A Kickstarter campaign launched in March successfully funded the book, including illustrations, design and publishing. Oscar Takes Off! was put on Amazon about a month ago, and more than 150 copies have been sold.
The story’s message isn’t the only way the book tries to help the environment. All royalties the book earns are donated to Oceana, an organization working to protect oceans around the world.
As a last-minute holiday gift or otherwise, the book is available online for $6.99.
DHS Communications Manager Kurt Larrick has organized the program since 2007. He was called to the front desk after he was told a gentleman had questions about the program.
“I was a little worried at first, but he only had three simple questions for me,” Larrick recalled.
First, the man wanted to know who, specifically, donations assist to ensure money donated stays in the community. Larrick confirmed the donations are strictly for Arlington residents, including low-income families, children in foster care, seniors and people with disabilities.
Next, he asked if any overhead or administrative costs would be taken from the total donation amount. Larrick said he again seemed to give a satisfactory answer, explaining that all donations that come in “go right back out.”
Finally, the man asked if there was a donation limit. Upon hearing there wasn’t, he said he wanted to write a check for $10,000.
“I told him that would be incredible,” Larrick said. “He was a really nice, kind gentleman.”
That $10,000 will be used to purchase hundreds of gift cards for local grocery, clothing, convenience and department stores.
Though the soft deadline for the collection has passed, Larrick said interested residents are still encouraged to contribute to the cause by mailing or hand-delivering donations to DHS.
Last year, the Secret Santa program raised $54,000 in gift cards and donations, and Larrick expects this year’s final count to be about the same. He added the program is mostly supported by small donations from community members of all ages — which are important no matter the amount.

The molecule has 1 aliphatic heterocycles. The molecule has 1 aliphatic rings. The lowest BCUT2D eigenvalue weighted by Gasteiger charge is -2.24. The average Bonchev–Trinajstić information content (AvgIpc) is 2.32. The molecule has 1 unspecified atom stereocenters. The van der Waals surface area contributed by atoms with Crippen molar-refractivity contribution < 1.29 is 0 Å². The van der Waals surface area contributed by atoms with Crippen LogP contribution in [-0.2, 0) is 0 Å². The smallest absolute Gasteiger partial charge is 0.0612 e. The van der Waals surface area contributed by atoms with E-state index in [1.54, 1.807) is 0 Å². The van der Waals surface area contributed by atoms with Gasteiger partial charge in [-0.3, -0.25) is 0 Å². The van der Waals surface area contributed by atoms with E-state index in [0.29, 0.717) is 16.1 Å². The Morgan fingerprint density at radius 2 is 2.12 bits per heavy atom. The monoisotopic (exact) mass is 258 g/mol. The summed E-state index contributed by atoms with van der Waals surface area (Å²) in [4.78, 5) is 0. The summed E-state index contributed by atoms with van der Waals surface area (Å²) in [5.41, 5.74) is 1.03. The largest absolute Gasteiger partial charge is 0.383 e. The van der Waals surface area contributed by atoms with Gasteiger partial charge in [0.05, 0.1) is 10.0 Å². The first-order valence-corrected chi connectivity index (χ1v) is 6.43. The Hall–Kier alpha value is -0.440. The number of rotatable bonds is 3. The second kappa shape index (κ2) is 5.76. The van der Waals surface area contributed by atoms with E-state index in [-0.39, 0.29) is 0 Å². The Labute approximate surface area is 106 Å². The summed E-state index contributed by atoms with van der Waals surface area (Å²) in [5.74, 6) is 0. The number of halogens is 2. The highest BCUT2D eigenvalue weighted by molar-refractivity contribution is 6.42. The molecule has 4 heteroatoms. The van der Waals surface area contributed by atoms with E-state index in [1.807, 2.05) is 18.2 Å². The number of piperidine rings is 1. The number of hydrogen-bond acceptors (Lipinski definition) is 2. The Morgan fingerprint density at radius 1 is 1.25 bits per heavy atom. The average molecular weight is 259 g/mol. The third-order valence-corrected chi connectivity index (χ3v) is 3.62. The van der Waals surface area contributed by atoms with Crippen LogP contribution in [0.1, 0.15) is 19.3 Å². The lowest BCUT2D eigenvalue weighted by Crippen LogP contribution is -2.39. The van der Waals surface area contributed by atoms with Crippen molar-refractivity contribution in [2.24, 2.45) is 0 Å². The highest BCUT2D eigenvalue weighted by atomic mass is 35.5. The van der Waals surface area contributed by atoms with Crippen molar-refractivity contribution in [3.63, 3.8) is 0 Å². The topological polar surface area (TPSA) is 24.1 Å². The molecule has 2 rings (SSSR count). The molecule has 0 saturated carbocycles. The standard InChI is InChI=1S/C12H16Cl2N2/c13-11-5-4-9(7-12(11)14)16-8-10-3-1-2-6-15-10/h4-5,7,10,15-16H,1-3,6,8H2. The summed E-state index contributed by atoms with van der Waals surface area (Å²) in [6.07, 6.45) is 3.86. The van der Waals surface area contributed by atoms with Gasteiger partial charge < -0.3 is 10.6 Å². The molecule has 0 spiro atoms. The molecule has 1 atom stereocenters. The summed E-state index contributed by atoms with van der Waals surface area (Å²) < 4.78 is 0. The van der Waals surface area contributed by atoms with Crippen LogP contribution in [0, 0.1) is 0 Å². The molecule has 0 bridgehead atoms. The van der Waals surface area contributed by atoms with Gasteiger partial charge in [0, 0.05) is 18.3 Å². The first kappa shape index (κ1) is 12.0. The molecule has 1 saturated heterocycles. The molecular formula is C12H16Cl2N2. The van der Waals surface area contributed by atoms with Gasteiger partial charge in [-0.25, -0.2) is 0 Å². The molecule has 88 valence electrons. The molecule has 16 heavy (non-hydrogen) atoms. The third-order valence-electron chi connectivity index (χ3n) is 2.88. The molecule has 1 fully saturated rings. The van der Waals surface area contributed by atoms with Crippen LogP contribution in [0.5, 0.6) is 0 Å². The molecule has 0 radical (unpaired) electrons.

“This donation was obviously huge and very generous,” he said. “But for every donation, big or small, there’s always a great story behind it.”
File photo via Macy’s
The annual National Chamber Ensemble Holiday Concert will return to the Rosslyn Spectrum Theatre this Saturday for a tradition almost as old as the musical group itself.
This year’s concert is scheduled for this Saturday, Dec. 12 at 7:30 p.m. General admission tickets are available online and cost $17 for students, $33 for adults.
The ensemble was founded nine years ago by Leo Sushansky, who is also the group’s artistic director. The holiday concert has been a part of the performance schedule for eight of those nine years.
“I think it’s one of the most fun events of the season in Rosslyn,” Sushansky said. “It brings together classical masterpieces and holiday favorites in one program, for kids, for families, for everyone.”
This year’s program includes classical music from Beethoven and Chopin, as well as a piece from the overture of Tchaikovsky’s The Nutcracker, a special performance of “Oh, Holy Night,” a Hanukkah medley and Leroy Anderson’s “Sleigh Ride.”
Per tradition, the concert will end with a sing-a-long, led by performer and Washington Life Magazine performing arts columnist Patrick D. McCoy.
During the show, the chamber will also present the first ever Outstanding Young Artist Achievement Award to Avery Gagliano, a 13-year-old pianist and violinist from the metro area. She’ll be featured in a solo and will also play one song with the entire ensemble.
“She’s a prodigy and the winner of many competitions around the world,” Sushansky said about the young artist. “She’s very deserving of this award.”
Sushansky also said audiences can prepare themselves for more engaging experience than they might expect from a holiday concert.
“All our concerts are very interactive,” he said. “Musicians tell stories, jokes, and talk about personal experiences. Yes, you’ll get to hear some great music, but you’ll also get to know the artists.”
Audience members will have another opportunity to interact with the artists after the concert, as they’ll join a reception with wine, cheese and snacks following the show.
“We’re a society of internationally acclaimed musicians from the capital area, and we come together for chamber music,” Sushansky added. “We’re very excited to share this with the Arlington community again this year.”
Photo by Robert W. Jansen
The Washington Regional Alcohol Program (WRAP) is offering its Holiday SoberRide program starting this Friday, Dec. 11 through New Year’s Day. Every evening on these days, free cab rides will be available for fares up to $30 from 10 p.m. to 6 a.m.
Residents who have been drinking and need a safe ride home can get their free ride by calling 1-800-200-TAXI toll-free. Those who have AT&T cellular service can also dial #WRAP to get the service.
“Last December, nearly 1,200 Greater Washington residents did the right thing and availed themselves of this lifesaving service rather than possibly driving home impaired,” said WRAP President Kurt Gregory Erickson in a statement. “For SoberRide’s hours of operation during just last New Year’s Eve, such ridership (420) translated into the removal of a would-be drunk driver from our shared roadways every 68 seconds.”
This year’s participating cab companies include Red Top Cab of Arlington.
A short, plastic visitor with blue eyes, a red suit and a long white beard has been popping up on porches around the county.